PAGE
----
As we’ve said before, Walk to the Hill is only the start of civil legal aid advocacy in Massachusetts, the kick-off event to a year-round commitment to advocacy. On January 30, 2014, the Massachusetts legal community made a solid showing at the statehouse. Leaders of the courts, the bar, and a civil legal aid client all spoke to nearly 600 lawyers gathered in the Great Hall of the Statehouse. Hundreds visited their elected officials to speak about the importance of civil legal aid funding and ask for an increase in MLAC funding.
A month later we returned to the Statehouse to say thank you, with the Equal Justice Coalition’s Legislative Recognition Reception. The event honored current and former legislators for their outstanding support of access to justice for low-income Massachusetts residents with critical civil legal problems. The awards were as follows:
Beacon of Justice:
Speaker of the House Robert A. DeLeo
Representative Brian Dempsey, Chair, House Committee on Ways & Means
Champion of Justice:
Senator Stephen Brewer, Chair, Senate Committee on Ways & Means
Senate President Therese Murray
Eugene O’Flaherty, Corporation Counsel for the City of Boston and former House Chair, Joint Committee on the Judiciary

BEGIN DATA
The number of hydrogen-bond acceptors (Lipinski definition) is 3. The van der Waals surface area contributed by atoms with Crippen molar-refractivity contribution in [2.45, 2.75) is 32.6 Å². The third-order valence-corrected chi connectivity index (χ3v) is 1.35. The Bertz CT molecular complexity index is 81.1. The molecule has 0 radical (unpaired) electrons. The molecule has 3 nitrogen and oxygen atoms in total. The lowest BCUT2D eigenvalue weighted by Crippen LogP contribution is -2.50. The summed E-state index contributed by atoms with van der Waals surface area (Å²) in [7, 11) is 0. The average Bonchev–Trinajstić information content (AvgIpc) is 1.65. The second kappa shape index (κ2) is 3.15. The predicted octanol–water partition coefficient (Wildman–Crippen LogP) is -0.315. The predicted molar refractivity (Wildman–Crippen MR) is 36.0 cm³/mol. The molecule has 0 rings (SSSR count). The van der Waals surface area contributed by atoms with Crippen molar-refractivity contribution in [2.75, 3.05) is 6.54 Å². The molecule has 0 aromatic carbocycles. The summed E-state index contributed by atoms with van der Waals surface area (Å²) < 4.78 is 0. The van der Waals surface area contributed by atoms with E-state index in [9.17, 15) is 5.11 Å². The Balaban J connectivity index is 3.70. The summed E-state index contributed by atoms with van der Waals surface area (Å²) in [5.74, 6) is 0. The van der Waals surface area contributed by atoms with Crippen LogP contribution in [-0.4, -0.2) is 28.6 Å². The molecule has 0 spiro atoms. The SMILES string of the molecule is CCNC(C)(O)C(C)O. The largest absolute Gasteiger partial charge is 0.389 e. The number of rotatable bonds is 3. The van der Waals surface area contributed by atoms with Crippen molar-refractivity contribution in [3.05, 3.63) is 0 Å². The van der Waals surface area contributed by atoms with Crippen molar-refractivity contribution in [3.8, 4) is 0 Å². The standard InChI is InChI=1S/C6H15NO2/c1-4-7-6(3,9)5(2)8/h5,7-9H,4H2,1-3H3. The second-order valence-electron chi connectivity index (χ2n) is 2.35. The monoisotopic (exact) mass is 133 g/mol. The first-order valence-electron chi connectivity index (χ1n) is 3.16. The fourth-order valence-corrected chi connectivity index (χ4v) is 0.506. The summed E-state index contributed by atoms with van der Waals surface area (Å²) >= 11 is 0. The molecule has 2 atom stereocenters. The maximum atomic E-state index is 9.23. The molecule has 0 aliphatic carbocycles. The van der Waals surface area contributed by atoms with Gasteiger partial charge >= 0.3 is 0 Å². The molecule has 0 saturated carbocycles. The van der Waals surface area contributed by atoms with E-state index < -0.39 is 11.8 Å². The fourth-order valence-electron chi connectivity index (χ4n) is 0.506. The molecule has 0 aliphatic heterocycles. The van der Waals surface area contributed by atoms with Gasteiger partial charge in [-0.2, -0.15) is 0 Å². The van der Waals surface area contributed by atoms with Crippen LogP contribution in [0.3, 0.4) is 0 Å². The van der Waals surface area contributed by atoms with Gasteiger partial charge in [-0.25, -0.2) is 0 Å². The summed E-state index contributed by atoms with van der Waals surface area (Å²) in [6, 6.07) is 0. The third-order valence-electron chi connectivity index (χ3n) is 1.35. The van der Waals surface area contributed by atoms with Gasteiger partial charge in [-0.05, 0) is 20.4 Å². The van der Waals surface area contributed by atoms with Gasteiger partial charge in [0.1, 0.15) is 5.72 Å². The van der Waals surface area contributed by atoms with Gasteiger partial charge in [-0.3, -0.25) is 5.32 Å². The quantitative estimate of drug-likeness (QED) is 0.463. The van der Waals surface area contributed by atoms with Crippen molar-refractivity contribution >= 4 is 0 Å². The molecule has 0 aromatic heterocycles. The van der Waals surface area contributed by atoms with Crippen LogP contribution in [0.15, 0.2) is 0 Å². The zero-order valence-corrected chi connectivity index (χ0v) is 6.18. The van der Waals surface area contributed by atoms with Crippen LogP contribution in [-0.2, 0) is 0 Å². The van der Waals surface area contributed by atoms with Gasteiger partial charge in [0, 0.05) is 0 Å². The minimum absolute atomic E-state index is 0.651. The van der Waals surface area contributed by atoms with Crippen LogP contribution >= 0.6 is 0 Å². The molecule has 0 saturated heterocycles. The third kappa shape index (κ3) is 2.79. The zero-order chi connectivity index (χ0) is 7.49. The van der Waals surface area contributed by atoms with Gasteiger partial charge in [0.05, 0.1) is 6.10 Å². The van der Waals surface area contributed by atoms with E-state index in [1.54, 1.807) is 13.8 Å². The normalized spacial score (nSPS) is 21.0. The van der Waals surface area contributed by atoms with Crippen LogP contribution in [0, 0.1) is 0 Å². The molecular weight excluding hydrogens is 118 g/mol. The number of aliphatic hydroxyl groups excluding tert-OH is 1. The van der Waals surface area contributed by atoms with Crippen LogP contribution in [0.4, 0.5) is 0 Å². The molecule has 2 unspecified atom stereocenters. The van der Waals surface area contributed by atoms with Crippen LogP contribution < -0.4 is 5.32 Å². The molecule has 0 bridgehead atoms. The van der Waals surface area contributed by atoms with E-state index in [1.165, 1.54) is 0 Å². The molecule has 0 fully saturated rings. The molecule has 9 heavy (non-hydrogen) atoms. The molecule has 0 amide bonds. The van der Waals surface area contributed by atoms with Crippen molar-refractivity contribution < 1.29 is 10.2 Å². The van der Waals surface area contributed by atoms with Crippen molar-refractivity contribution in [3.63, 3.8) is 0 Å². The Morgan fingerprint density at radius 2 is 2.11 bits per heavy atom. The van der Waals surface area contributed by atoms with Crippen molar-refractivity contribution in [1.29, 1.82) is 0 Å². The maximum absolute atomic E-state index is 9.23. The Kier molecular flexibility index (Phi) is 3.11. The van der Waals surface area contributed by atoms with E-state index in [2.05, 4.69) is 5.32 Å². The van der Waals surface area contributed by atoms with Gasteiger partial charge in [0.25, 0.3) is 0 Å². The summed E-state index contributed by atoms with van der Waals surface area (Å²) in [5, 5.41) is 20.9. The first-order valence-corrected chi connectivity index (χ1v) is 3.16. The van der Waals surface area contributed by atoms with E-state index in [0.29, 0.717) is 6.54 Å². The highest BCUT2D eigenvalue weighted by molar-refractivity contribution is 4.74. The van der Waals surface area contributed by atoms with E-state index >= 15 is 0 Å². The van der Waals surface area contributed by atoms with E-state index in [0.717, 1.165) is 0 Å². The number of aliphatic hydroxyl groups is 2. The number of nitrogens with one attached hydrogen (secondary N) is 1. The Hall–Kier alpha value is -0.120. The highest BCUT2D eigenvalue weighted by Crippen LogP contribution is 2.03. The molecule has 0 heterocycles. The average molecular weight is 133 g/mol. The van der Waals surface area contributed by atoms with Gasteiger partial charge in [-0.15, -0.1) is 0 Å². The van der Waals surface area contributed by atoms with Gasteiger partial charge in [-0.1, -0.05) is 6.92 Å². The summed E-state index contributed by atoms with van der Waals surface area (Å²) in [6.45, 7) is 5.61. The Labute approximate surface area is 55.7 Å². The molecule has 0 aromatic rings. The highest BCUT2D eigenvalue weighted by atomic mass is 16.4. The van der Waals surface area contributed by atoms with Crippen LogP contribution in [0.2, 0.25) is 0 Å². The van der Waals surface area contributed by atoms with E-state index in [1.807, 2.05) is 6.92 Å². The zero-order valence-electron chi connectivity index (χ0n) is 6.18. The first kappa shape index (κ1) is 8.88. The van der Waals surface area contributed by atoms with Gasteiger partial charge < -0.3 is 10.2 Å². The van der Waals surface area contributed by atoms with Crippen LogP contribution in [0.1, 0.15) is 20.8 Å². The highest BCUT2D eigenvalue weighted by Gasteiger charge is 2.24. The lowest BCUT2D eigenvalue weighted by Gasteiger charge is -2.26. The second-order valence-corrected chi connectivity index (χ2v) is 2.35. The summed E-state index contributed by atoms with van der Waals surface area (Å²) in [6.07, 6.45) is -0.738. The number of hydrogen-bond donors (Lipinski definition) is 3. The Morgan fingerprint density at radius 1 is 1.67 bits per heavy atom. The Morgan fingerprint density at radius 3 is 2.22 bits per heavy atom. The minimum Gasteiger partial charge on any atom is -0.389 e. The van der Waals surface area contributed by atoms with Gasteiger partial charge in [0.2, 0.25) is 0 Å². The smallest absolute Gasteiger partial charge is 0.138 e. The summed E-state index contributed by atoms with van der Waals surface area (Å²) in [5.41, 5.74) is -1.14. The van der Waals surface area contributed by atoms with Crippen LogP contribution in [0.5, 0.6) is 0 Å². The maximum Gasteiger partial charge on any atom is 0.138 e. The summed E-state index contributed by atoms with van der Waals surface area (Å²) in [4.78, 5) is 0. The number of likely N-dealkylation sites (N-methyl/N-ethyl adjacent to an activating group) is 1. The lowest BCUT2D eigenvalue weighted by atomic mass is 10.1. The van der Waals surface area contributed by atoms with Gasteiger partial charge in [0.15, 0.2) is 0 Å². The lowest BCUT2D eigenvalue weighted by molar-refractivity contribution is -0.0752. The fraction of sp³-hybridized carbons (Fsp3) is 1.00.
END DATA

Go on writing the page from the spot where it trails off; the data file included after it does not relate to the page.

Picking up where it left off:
Congresswoman Katherine Clark, former Senate Chair, Joint Committee on the Judiciary
Supporters of Justice:
All 68 House and Senate co-sponsors of the MLAC FY14 budget amendment
This was a great opportunity to continue the discussion on civil legal aid funding. It highlighted the importance of frequent and ongoing advocacy as former state officials Eugene O’Flaherty and U.S. Representative Katherine Clark were honored with as “Champions of Justice,” a lifetime achievement award for their commitment to supporting civil legal aid. With these two familiar faces no longer working inside the Statehouse for civil legal aid, we need to work even harder to make sure that other legislators take up this noble cause.
We hope that you will continue to do your part. Remind your State Senator and Representative that civil legal aid is important and increased funding is necessary. Let them know that it matters to their constituents. Finally, be a resource – tell them the impact it has on your life and work.
– Jonathan Schreiber
Legislative and Public Policy Manager
Boston Bar Association